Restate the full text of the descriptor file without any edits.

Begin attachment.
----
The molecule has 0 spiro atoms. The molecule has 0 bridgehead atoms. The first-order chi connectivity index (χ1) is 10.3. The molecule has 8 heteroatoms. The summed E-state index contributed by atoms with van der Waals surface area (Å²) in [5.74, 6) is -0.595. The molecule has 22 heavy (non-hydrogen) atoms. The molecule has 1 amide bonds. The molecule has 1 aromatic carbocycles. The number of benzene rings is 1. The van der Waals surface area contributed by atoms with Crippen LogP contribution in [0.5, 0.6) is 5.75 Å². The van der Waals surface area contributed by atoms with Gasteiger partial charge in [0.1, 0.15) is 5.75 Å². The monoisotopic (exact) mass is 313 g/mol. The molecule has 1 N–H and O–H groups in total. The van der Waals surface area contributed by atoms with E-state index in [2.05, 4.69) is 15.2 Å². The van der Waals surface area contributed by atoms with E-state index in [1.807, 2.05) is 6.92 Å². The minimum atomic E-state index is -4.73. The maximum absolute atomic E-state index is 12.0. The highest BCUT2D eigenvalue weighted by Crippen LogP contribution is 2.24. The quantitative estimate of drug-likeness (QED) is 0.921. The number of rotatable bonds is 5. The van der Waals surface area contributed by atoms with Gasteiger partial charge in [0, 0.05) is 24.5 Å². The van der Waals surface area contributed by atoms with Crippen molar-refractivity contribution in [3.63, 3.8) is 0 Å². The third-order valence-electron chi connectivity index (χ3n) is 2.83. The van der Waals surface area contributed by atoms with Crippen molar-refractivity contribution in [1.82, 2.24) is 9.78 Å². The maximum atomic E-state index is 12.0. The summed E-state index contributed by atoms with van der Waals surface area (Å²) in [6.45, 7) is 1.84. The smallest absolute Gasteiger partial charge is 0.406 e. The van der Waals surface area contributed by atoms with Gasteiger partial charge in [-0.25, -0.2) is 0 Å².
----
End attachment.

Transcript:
The molecule has 0 spiro atoms. The molecule has 0 bridgehead atoms. The first-order chi connectivity index (χ1) is 10.3. The molecule has 8 heteroatoms. The summed E-state index contributed by atoms with van der Waals surface area (Å²) in [5.74, 6) is -0.595. The molecule has 22 heavy (non-hydrogen) atoms. The molecule has 1 amide bonds. The molecule has 1 aromatic carbocycles. The number of benzene rings is 1. The van der Waals surface area contributed by atoms with Crippen LogP contribution in [0.5, 0.6) is 5.75 Å². The van der Waals surface area contributed by atoms with Gasteiger partial charge in [0.1, 0.15) is 5.75 Å². The monoisotopic (exact) mass is 313 g/mol. The molecule has 1 N–H and O–H groups in total. The van der Waals surface area contributed by atoms with E-state index in [2.05, 4.69) is 15.2 Å². The van der Waals surface area contributed by atoms with E-state index in [1.807, 2.05) is 6.92 Å². The minimum atomic E-state index is -4.73. The maximum absolute atomic E-state index is 12.0. The highest BCUT2D eigenvalue weighted by Crippen LogP contribution is 2.24. The quantitative estimate of drug-likeness (QED) is 0.921. The number of rotatable bonds is 5. The van der Waals surface area contributed by atoms with Gasteiger partial charge in [0, 0.05) is 24.5 Å². The van der Waals surface area contributed by atoms with Crippen molar-refractivity contribution in [3.63, 3.8) is 0 Å². The third-order valence-electron chi connectivity index (χ3n) is 2.83. The van der Waals surface area contributed by atoms with Crippen molar-refractivity contribution in [1.82, 2.24) is 9.78 Å². The maximum atomic E-state index is 12.0. The summed E-state index contributed by atoms with van der Waals surface area (Å²) in [6.45, 7) is 1.84. The smallest absolute Gasteiger partial charge is 0.406 e. The van der Waals surface area contributed by atoms with Gasteiger partial charge in [-0.25, -0.2) is 0 Å².